If you research this plus perhaps from your own experience, you will know there are different ideas and ‘protocols’.  However, they all mostly involve some pre-procedure infusion of a somatostatin analogue (normally Octreotide) – although I’d love to hear from anyone who has had Lanreotide as an alternative.  Some doctors or hospitals are known to have their own ‘protocols’ and I’ve uploaded the one from the ISI NET book page 215 (Wang, Boudreaux, O’Dorisio, Vinik, Woltering, et al). Click here.  Please note this is an example rather than a recommendation as this is something the NOLA team have developed for their own centre.  In all the procedures I’ve had done in my local NET Centre, I have always been admitted the day before to receive what they describe as an ‘Octreotide Soak’.

Carcinoid Syndrome vs Carcinoid Crisis

I have seen some discussion about the difference between a severe attack of carcinoid syndrome and carcinoid crisis and it’s a really difficult area.  Looking at Dr Liu’s definition, he said it was ‘usually’ linked to a procedure based scenario so I guess it could happen in a non-surgical scenario in extreme cases.  Most people are effectively managed on monthly injections of Octreotide/Lanreotide but some people still need ‘rescue shots’ (top ups) where they are experiencing breakthrough symptoms.  When I was symptomatic (syndromic), I would regularly flush in stressful situations but that was definitely syndrome rather than crisis. Check out my video explaining how I felt.  It’s worth reading something called the 5 E’s of Carcinoid Syndrome, probably useful to other types of NETs as I’m sure there is some overlap.  There is a very important point in my ‘5 E’s’ blog about dental treatment which involves the use of dental based anaesthetics. Additionally there is advice for users of ‘Epi Pens’. You also need to derisk those situations.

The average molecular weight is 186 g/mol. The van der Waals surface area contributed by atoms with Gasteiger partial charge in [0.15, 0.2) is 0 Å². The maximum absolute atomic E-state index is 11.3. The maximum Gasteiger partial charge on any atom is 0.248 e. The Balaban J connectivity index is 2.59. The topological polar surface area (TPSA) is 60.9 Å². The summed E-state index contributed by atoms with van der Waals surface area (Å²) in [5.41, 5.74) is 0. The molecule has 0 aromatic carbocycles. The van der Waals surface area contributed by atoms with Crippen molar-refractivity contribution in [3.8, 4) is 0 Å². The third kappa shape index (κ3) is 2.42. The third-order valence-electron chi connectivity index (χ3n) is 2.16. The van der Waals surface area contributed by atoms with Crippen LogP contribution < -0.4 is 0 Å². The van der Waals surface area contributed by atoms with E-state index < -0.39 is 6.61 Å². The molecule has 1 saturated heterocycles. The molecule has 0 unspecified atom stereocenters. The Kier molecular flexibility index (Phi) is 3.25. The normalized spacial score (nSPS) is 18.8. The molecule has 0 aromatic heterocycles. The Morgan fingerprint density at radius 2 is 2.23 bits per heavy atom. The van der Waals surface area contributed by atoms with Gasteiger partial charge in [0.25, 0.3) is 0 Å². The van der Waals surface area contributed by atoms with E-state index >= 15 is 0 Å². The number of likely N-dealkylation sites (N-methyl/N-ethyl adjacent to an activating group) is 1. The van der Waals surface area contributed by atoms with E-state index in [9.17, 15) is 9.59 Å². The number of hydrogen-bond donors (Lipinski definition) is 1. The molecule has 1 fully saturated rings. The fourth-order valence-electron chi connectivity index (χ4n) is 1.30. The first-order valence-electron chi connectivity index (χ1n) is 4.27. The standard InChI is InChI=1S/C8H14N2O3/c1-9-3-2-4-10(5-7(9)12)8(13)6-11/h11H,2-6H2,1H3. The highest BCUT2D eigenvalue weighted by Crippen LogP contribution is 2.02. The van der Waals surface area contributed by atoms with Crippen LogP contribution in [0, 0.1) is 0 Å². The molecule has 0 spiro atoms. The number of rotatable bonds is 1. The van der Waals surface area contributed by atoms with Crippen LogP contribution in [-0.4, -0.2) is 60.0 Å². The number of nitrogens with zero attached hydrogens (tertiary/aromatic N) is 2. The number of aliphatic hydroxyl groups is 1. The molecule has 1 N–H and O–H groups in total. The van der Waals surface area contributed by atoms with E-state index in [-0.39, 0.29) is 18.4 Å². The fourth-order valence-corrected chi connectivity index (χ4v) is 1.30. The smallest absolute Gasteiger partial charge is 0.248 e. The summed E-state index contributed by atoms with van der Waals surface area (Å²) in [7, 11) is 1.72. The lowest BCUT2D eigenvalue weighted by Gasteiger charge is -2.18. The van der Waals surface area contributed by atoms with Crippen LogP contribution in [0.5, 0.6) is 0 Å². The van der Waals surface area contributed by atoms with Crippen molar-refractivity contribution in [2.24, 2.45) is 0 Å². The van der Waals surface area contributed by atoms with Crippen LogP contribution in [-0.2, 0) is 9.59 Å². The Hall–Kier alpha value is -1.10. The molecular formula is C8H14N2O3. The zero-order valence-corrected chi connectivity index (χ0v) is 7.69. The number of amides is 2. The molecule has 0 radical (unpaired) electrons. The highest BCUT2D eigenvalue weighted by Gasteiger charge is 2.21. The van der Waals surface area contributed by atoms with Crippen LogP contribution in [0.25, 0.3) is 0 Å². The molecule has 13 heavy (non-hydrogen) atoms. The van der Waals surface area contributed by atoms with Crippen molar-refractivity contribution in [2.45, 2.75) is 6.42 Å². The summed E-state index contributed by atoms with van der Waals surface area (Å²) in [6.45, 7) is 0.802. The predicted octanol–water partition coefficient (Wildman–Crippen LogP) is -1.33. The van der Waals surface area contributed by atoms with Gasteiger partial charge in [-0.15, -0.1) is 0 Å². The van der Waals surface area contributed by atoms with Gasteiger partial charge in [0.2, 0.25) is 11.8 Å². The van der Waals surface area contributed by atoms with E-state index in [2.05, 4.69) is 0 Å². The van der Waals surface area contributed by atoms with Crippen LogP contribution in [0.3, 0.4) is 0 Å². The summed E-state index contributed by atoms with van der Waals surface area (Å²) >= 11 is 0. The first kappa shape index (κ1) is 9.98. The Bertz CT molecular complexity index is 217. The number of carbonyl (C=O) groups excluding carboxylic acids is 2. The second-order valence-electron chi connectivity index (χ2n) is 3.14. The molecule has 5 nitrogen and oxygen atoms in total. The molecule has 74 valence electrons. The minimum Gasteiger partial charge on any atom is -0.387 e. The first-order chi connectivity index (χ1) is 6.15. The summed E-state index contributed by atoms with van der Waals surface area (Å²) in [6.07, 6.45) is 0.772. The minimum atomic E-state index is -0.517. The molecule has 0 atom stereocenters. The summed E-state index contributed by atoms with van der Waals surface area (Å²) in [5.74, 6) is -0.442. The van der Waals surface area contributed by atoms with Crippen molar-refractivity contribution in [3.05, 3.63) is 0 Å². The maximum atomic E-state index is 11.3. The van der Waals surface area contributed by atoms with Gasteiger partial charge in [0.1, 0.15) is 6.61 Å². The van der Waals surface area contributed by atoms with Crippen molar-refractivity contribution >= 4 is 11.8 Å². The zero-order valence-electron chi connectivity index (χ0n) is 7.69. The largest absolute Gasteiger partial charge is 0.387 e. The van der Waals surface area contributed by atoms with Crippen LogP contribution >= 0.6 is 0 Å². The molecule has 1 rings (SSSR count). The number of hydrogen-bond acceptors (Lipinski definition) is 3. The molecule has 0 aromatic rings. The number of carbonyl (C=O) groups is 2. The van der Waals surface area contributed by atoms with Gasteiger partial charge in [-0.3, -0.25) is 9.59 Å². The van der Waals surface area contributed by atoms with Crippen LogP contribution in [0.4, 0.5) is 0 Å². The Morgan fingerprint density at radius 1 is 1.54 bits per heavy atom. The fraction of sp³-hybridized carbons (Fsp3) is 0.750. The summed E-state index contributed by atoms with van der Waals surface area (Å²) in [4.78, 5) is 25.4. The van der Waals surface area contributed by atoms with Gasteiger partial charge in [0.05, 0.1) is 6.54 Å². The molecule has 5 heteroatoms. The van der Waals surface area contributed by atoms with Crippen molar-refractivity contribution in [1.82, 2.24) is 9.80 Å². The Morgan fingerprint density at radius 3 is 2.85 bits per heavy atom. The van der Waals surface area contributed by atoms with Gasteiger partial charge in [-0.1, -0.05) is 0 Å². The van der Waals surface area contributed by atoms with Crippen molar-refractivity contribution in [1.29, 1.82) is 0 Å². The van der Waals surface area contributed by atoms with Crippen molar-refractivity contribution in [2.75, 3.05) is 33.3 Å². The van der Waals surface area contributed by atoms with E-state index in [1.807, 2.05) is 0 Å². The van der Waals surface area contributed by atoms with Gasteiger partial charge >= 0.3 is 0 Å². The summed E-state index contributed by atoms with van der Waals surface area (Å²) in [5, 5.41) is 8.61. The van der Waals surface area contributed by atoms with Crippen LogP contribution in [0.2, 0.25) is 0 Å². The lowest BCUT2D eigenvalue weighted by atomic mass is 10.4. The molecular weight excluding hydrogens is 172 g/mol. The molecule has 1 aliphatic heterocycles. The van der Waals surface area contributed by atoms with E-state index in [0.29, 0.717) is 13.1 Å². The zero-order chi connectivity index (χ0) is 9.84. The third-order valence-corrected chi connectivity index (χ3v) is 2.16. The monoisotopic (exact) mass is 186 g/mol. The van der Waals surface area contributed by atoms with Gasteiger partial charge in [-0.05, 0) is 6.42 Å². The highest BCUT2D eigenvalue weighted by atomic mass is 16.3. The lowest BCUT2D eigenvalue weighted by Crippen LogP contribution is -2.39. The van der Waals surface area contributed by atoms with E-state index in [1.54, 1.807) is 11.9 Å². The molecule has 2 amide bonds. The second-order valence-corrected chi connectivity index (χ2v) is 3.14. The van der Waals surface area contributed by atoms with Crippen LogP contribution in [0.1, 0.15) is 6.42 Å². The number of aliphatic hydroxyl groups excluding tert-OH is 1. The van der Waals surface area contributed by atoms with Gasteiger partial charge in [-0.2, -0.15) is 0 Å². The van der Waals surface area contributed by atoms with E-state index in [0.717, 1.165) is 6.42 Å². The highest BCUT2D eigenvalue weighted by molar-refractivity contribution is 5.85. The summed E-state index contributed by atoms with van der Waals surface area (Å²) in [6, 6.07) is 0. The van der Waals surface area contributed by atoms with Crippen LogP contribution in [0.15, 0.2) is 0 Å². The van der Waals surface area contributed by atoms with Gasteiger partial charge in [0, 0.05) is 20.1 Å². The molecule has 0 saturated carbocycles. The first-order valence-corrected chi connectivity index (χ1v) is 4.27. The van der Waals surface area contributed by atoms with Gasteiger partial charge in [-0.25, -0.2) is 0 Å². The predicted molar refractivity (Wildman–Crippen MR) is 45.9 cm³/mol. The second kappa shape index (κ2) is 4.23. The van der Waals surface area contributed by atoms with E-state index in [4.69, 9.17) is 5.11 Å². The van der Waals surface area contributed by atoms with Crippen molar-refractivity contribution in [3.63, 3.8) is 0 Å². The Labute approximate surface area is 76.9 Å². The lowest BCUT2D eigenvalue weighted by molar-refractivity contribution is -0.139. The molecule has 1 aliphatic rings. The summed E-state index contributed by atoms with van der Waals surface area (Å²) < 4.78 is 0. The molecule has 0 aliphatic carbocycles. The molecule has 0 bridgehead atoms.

What about other types of NETs

The ISI Book Link above (here for convenience), does state “regardless of tumor type, all NETs should be pre-treated with Octreotide for protection against crisis“.  I know that NET patients other than those with ‘Carcinoid Tumours’ are also treated with somatostatin analogues, as they too can be subject to the effects of excess secretion of certain vasoactive peptides. I recently read an article about a person with a Pheochromocytoma (a less common NET that comes from the chromaffin cells of the adrenal medulla and secretes catecholamines).  The person had what was described as an ‘Intraoperative Hypertensive Crisis’ that appeared to be caused by her tumour type rather than the sort of incident that might occur in a standard surgery.  Hypertension (high blood pressure) can be a symptom of Pheochromocytoma so you can see the problem with surgery and other procedures. An interesting issue with this type of NET is that after surgery, the patient is at risk for hypotension (low blood pressure) from venous dilation caused by the sudden withdrawal of catecholamines.

Summary

I highly suspect there are many examples from the NET world beyond the ‘carcinoid’ subtype of NETs and I’ve already given you one above.  I’ll update this blog as I discover other examples.  In the meantime, make sure you ask your medical team about ‘crisis protection’ if you are to undergo any surgical or invasive medical procedure.

Do we need to rename the term ‘Carcinoid Crisis’?  Probably!

Thanks for listening

Ronny